Digital Humanities and the Advancement of Technology

Mitchell Pace

With the dawn of our digital age, we have been able to do so much; whether it be looking up facts or sending links or emails to multitudes of people. It is easier than ever to spread information and learn from and/or about any culture. It is incredible to think about how through various symbols and alphabets, we can gorge on information from anywhere, sitting at a computer or on a phone or television.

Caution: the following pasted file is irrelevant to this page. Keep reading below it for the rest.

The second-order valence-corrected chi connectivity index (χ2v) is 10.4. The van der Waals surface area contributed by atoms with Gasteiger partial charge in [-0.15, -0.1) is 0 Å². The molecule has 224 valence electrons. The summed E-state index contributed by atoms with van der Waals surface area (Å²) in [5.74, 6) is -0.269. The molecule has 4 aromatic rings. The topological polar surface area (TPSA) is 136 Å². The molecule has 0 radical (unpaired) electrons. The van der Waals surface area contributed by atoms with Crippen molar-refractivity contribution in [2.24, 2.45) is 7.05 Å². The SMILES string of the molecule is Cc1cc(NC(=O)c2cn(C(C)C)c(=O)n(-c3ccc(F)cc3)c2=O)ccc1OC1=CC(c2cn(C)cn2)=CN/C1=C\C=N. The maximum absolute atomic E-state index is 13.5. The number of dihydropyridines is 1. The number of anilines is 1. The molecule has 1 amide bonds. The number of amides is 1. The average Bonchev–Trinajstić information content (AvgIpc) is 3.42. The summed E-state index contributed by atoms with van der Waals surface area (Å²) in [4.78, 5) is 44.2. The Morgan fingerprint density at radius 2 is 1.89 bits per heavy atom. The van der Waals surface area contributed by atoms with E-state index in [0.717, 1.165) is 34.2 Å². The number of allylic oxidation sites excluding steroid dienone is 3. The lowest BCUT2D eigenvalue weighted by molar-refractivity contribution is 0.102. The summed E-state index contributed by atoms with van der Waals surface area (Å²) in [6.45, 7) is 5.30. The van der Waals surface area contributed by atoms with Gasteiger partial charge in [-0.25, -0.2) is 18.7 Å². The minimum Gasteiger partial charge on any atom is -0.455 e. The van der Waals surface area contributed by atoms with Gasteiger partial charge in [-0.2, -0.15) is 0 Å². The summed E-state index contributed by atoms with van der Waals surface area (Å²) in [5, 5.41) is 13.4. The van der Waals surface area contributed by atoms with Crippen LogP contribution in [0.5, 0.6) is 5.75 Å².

Through this stream of information, we reach out faster and broader than ever before, allowing more cultural awareness and acceptance. We know more about each other despite the distance and language barriers that has made the spread of knowledge a much more daunting and difficult task. As James Gleick points out in “The Information,” technology has changed drastically over the times. What would be used to send signals or just communicate in one’s culture could be completely different from another culture or even how they were in the past. Gleick describes the use of drums in sub-Saharan Africa as a prime example of a culture’s unique form of communication, stating, “While only some people learned to communicate by drum, almost anyone could understand the messages in the drumbeats. Some people drummed rapidly and some slowly. Set phrases would recur again and again, virtually unchanged, yet different drummers would send the same message with different wording.” (15). Gleick also touches on how Europeans would be caught off guard by this form of communication until they were able to figure it out. There was a lot of hard work put into understanding the patterns and messages, but what is even more amazing is that we can now just sit at home and google the drum messaging system to learn more about it and have a better understanding of the culture. Where before, getting to understand people of different cultures was immensely difficult, like with sub-Saharan Africa, through digital technology, it is as easy as the push of a button. Digital humanities has allowed an easier understanding of cultures throughout human history and allows us to sit at home and learn and educate others through the sending of a link or just keep reading up on others, allowing a better understanding.